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Research article2024Peer reviewedOpen access

Genome analysis and biogeographic distribution of the earliest divergent Frankia clade in the southern hemisphere

Berckx, Fede; Wibberg, Daniel; Brachmann, Andreas; Morrison, Ciara; Obaid, Nadia B.; Blom, Jochen; Kalinowski, Joern; Wall, Luis G.; Pawlowski, Katharina


Coriariaceae are a small plant family of 14-17 species and subspecies that currently have a global but disjunct distribution. All species can form root nodules in symbiosis with diazotrophic Frankia cluster-2 strains, which form the earliest divergent symbiotic clade within this bacterial genus. Studies on Frankia cluster-2 mostly have focused on strains occurring in the northern hemisphere. Except for one strain from Papua New Guinea, namely Candidatus Frankia meridionalis Cppng1, no complete genome of Frankia associated with Coriaria occurring in the southern hemisphere has been published thus far, yet the majority of the Coriariaceae species occur here. We present field sampling data of novel Frankia cluster-2 strains, representing two novel species, which are associated with Coriaria arborea and Coriaria sarmentosa in New Zealand, and with Coriaria ruscifolia in Patagonia (Argentina), in addition to identifying Ca. F. meridionalis present in New Zealand. The novel Frankia species were found to be closely related to both Ca. F. meridionalis, and a Frankia species occurring in the Philippines, Taiwan, and Japan. Our data suggest that the different Frankia cluster-2 species diverged early after becoming symbiotic circa 100 million years ago.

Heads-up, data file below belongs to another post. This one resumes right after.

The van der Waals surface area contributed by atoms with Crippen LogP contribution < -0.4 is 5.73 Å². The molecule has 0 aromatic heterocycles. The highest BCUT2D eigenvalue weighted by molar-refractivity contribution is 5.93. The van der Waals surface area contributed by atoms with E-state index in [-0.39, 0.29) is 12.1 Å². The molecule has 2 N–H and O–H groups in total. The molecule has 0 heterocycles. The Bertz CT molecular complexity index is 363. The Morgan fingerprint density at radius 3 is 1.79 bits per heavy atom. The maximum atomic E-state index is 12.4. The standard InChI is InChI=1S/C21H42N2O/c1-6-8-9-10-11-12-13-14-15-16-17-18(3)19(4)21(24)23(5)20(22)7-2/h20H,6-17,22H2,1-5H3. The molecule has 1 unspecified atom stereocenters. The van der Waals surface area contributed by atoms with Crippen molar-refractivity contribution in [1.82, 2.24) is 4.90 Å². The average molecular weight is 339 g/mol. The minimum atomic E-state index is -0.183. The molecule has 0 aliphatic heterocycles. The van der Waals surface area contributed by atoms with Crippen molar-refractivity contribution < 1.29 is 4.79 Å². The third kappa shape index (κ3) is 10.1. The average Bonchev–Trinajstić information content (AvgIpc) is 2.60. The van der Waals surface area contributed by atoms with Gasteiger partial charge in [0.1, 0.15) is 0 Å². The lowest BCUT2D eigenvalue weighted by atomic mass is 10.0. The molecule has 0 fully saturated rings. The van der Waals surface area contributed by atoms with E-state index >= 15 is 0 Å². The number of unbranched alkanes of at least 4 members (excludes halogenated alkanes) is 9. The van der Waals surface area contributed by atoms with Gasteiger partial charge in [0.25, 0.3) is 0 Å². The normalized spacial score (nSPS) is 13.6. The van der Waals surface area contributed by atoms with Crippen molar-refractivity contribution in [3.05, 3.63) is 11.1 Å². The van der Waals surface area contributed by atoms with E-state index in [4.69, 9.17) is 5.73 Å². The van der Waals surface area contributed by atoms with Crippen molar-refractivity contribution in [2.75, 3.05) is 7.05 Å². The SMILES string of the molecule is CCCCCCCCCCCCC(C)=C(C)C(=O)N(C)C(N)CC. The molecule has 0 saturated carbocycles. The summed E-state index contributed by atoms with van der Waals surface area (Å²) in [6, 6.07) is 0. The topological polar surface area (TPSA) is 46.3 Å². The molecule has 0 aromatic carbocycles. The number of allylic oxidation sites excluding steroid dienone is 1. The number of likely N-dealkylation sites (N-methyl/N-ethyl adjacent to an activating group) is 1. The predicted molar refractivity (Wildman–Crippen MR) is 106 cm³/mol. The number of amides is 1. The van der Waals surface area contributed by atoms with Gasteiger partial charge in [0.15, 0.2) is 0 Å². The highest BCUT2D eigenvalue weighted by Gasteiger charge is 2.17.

actinorhizal symbiosis; Coriariaceae; Frankia; microbiome; New Zealand; Papua New Guinea; Patagonia

Published in

FEMS Microbiology Ecology
2024, Volume: 100, number: 5, article number: fiae042

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